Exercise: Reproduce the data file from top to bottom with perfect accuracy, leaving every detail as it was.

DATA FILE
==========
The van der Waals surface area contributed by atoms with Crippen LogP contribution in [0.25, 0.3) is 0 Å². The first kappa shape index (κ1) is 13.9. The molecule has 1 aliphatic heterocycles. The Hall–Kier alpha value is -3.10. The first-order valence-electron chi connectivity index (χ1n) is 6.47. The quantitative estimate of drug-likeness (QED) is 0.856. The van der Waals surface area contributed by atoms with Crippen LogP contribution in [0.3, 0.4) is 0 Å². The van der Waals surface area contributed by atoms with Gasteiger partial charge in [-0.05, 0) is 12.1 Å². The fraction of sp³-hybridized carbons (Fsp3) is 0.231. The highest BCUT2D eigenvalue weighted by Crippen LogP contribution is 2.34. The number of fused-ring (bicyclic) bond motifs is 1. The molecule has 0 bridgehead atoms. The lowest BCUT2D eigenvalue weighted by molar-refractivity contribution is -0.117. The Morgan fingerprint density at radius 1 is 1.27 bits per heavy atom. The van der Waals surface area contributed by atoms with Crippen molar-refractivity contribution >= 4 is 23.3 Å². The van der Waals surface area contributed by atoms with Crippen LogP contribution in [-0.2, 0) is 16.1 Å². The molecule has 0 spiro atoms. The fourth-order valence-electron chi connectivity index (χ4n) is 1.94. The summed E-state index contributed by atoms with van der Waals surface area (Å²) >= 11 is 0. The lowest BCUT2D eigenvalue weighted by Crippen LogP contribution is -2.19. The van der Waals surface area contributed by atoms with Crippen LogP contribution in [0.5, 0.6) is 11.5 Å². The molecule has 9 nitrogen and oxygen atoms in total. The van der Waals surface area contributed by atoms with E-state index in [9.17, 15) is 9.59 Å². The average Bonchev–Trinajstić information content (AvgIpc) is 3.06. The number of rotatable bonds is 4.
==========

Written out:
The van der Waals surface area contributed by atoms with Crippen LogP contribution in [0.25, 0.3) is 0 Å². The first kappa shape index (κ1) is 13.9. The molecule has 1 aliphatic heterocycles. The Hall–Kier alpha value is -3.10. The first-order valence-electron chi connectivity index (χ1n) is 6.47. The quantitative estimate of drug-likeness (QED) is 0.856. The van der Waals surface area contributed by atoms with Crippen LogP contribution in [0.3, 0.4) is 0 Å². The van der Waals surface area contributed by atoms with Gasteiger partial charge in [-0.05, 0) is 12.1 Å². The fraction of sp³-hybridized carbons (Fsp3) is 0.231. The highest BCUT2D eigenvalue weighted by Crippen LogP contribution is 2.34. The number of fused-ring (bicyclic) bond motifs is 1. The molecule has 0 bridgehead atoms. The lowest BCUT2D eigenvalue weighted by molar-refractivity contribution is -0.117. The Morgan fingerprint density at radius 1 is 1.27 bits per heavy atom. The van der Waals surface area contributed by atoms with Crippen molar-refractivity contribution >= 4 is 23.3 Å². The van der Waals surface area contributed by atoms with Crippen LogP contribution in [-0.2, 0) is 16.1 Å². The molecule has 0 spiro atoms. The fourth-order valence-electron chi connectivity index (χ4n) is 1.94. The summed E-state index contributed by atoms with van der Waals surface area (Å²) >= 11 is 0. The lowest BCUT2D eigenvalue weighted by Crippen LogP contribution is -2.19. The van der Waals surface area contributed by atoms with Crippen LogP contribution in [0.5, 0.6) is 11.5 Å². The molecule has 9 nitrogen and oxygen atoms in total. The van der Waals surface area contributed by atoms with E-state index in [9.17, 15) is 9.59 Å². The average Bonchev–Trinajstić information content (AvgIpc) is 3.06. The number of rotatable bonds is 4.